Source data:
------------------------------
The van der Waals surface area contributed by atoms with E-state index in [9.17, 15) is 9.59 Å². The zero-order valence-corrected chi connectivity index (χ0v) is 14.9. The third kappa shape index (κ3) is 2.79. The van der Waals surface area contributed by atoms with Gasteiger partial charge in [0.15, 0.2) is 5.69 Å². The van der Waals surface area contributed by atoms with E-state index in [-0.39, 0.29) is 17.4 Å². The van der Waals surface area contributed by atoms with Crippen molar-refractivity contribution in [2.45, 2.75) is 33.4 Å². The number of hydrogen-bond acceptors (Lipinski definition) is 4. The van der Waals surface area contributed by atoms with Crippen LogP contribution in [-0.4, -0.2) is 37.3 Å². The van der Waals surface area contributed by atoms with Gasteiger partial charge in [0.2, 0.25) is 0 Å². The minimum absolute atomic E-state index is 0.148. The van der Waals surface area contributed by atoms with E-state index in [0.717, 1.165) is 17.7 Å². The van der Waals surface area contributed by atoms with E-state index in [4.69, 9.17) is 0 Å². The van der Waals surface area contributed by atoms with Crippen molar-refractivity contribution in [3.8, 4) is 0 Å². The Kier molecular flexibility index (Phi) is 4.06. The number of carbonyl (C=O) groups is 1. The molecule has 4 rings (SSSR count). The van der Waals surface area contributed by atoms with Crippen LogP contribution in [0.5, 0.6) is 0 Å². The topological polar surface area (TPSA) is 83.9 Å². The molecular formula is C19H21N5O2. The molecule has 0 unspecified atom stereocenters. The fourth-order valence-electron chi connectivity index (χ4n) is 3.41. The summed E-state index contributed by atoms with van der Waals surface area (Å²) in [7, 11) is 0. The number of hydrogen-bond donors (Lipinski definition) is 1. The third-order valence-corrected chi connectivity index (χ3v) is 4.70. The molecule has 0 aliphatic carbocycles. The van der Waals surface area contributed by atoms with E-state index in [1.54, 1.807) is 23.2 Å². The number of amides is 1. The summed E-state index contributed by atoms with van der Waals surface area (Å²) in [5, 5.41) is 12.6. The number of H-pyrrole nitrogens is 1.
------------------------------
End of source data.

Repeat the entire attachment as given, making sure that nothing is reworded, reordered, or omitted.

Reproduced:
The van der Waals surface area contributed by atoms with E-state index in [9.17, 15) is 9.59 Å². The zero-order valence-corrected chi connectivity index (χ0v) is 14.9. The third kappa shape index (κ3) is 2.79. The van der Waals surface area contributed by atoms with Gasteiger partial charge in [0.15, 0.2) is 5.69 Å². The van der Waals surface area contributed by atoms with E-state index in [-0.39, 0.29) is 17.4 Å². The van der Waals surface area contributed by atoms with Crippen molar-refractivity contribution in [2.45, 2.75) is 33.4 Å². The number of hydrogen-bond acceptors (Lipinski definition) is 4. The van der Waals surface area contributed by atoms with Crippen LogP contribution in [-0.4, -0.2) is 37.3 Å². The van der Waals surface area contributed by atoms with Gasteiger partial charge in [0.2, 0.25) is 0 Å². The minimum absolute atomic E-state index is 0.148. The van der Waals surface area contributed by atoms with E-state index in [0.717, 1.165) is 17.7 Å². The van der Waals surface area contributed by atoms with E-state index in [4.69, 9.17) is 0 Å². The van der Waals surface area contributed by atoms with Crippen molar-refractivity contribution in [3.8, 4) is 0 Å². The Kier molecular flexibility index (Phi) is 4.06. The number of carbonyl (C=O) groups is 1. The molecule has 4 rings (SSSR count). The van der Waals surface area contributed by atoms with Crippen LogP contribution in [0.5, 0.6) is 0 Å². The topological polar surface area (TPSA) is 83.9 Å². The molecular formula is C19H21N5O2. The molecule has 0 unspecified atom stereocenters. The fourth-order valence-electron chi connectivity index (χ4n) is 3.41. The summed E-state index contributed by atoms with van der Waals surface area (Å²) in [7, 11) is 0. The number of hydrogen-bond donors (Lipinski definition) is 1. The third-order valence-corrected chi connectivity index (χ3v) is 4.70. The molecule has 0 aliphatic carbocycles. The van der Waals surface area contributed by atoms with E-state index in [1.54, 1.807) is 23.2 Å². The number of amides is 1. The summed E-state index contributed by atoms with van der Waals surface area (Å²) in [5, 5.41) is 12.6. The number of H-pyrrole nitrogens is 1.